How to use Descriptions in your Stories

jumbled words

Disclaimer: I do not own the copyrights for the above image.

Someone recently told me that I handle descriptions very well, and wished they were proficient in that area. Well to be quite honest, I never thought I was that good at descriptions, and I kept telling everyone in my writing groups/classes that I wish I was better. One guy told me to pretend that I was having a conversation. When conversing, we describe things to get our point across, or to set the stage/scene for the listener. I thought about it, and decided to follow his rule of thumb.
Creative Writing Now sent me an email today explaining how to use descriptions effectively in plots.
Description isn’t an interruption in a story (“We’ll pause this story now for a brief descriptive passage”).  It’s part of your story.
You use description to…
– create characters.
– build your story’s world.
– show events and action.
– show your characters’ thoughts and feelings.
– create the effect of time passing.
– create a certain mood or atmosphere.
Description can be fundamental to the plot of a story.  For example, in a detective story, descriptive details contain clues.  In a romance story, description is used to show which characters belong together. You can also use descriptive details to set up plot possibilities for later.
Chekhov’s Gun
Let’s say a character’s hiding from the killer in her garden shed.  The killer’s footsteps are approaching outside.  Your character reaches inside a big flowerpot, and her hand closes on a revolver.
If this is page 342 of the book and you’ve never mentioned a word about this revolver before, your reader might feel cheated.  It seems too much of a coincidence that this flowerpot happens to contain a revolver.  Your reader has done some gardening himself, and not once has he ever found a revolver in a flowerpot, so it doesn’t seem realistic that the character should conveniently find one just in her moment of need.
But, let’s say you lay the groundwork for this situation ahead of time.  On page 12 of the book, you describe the gardening shed and casually mention that the character has hidden her husband’s gun there.  The thing gives her the creeps; she doesn’t want it in the house.
The reader might not pay much attention to the detail because you don’t dwell on it or give it importance.  But when the character runs into the garden shed on page 342, the reader suddenly wonders if that revolver is still in the flowerpot.  Or maybe the reader has forgotten about the gun altogether until the character reaches for it.
Now, what the reader feels is recognition.  “Aha!” he thinks.  “Of course — there’s a gun in the flower pot!” Since the gun was mentioned early on and the reader accepted it as part of the world of the story, it doesn’t feel like a coincidence when the gun turns up again later.
Chekhov once said that if there’s a gun on the stage in the first act of a play, someone must fire it in the second act.  Chekhov’s Principle seems to say that dramatic details shouldn’t be wasted.  But it is also the flip side of the gun-in-the-flowerpot idea: if you want a gun to go off at the end of the story, it’s helpful to put it there ahead of time.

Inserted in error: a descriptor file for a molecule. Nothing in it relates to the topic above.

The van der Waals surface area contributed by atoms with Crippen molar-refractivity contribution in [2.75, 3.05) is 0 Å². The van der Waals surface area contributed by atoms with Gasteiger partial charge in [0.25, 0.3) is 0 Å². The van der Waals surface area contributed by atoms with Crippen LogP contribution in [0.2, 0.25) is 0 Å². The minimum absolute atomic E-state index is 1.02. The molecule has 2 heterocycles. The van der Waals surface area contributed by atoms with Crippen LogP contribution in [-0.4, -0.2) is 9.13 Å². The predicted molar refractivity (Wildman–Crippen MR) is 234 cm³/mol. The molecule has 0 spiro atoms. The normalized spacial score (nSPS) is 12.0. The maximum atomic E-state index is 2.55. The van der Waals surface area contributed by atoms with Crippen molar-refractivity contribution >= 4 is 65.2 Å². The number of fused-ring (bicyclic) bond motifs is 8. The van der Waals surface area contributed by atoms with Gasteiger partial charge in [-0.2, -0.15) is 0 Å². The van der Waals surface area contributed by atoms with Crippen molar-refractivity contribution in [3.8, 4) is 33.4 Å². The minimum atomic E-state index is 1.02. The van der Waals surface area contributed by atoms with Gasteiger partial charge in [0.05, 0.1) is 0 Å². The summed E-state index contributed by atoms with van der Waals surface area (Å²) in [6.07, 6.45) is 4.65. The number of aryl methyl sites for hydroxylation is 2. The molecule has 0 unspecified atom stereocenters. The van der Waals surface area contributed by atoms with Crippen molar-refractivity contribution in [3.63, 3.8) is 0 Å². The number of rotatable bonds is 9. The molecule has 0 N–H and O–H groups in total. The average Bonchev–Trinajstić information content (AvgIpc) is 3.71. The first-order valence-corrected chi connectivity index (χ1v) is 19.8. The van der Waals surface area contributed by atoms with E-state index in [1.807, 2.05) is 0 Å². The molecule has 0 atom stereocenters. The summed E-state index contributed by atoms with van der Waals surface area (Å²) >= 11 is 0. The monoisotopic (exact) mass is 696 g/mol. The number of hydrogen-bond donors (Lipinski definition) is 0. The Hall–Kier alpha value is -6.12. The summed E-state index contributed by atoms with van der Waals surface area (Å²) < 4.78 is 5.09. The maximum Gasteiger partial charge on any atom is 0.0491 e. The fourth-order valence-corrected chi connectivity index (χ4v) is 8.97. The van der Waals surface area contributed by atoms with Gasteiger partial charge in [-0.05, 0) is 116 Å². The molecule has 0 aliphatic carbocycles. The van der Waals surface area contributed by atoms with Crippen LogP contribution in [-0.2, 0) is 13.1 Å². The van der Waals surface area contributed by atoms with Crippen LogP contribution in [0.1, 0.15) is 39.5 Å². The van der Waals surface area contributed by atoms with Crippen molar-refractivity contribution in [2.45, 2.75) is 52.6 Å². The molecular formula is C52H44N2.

You can also use Chekhov’s Principle to open dramatic possibilities for yourself.  Not sure what’s going to happen in your story?  Leave a revolver lying around in a flowerpot, and see if someone picks it up later.  When you describe your character’s garden, mention the nest of snakes — maybe someone will eventually step on one of them.  You can think of this as planting seeds for yourself or as planting booby traps for your characters.  Either way, if you don’t find a use for a particular detail, you can always go back afterward and edit it out.
Create suspense
Your character’s crouched inside the gardening shed, clutching the revolver. The reader’s eager to know what’s going to happen. Why not drag out the moment a bit longer to build some suspense? So, you describe the woman’s hiding place behind some crates. You describe the ache in her thighs as she crouches there and the rasp of her nervous breathing. You describe the crunch of the killer’s footsteps outside. At first, they start to fade as if he’s walking away, and then they come back. Meanwhile, the reader’s tension is growing and growing.
Control the reader’s attention
You describe the lumpy tarp in the corner of the shed where your character hides from the killer.  If you mention the tarp briefly and move on, the reader might not think twice about it.  But if you start elaborating on the shape of this tarp, the reader will start to wonder what’s under there.  Isn’t it funny how the tarp looks almost human-shaped, as if there’s a person crouched under it?
The amount of detail or description you give to a particular element in the scene can send a signal to the reader about what’s important.  You can use this to make the reader focus on a particular aspect of the scene, building curiosity and suspense around it.  Or you can use this to trick the reader, glossing over the crucial clue so casually that the reader barely pays attention until that “Aha!” moment when the clue comes back and you reveal its true significance.
I hope the above information was helpful. Seeing in pictures not words makes it difficult for me to find the words to paint the scenes onto my pages. Either, I should be a screenwriter or a director, as another friend told me when I lamented about being unable to write descriptively, or this quirk helps me to visualize the unfolding scenes. I’m happy to know that I’ve used all the devices above to describe my erotic and suspenseful stories. 🙂

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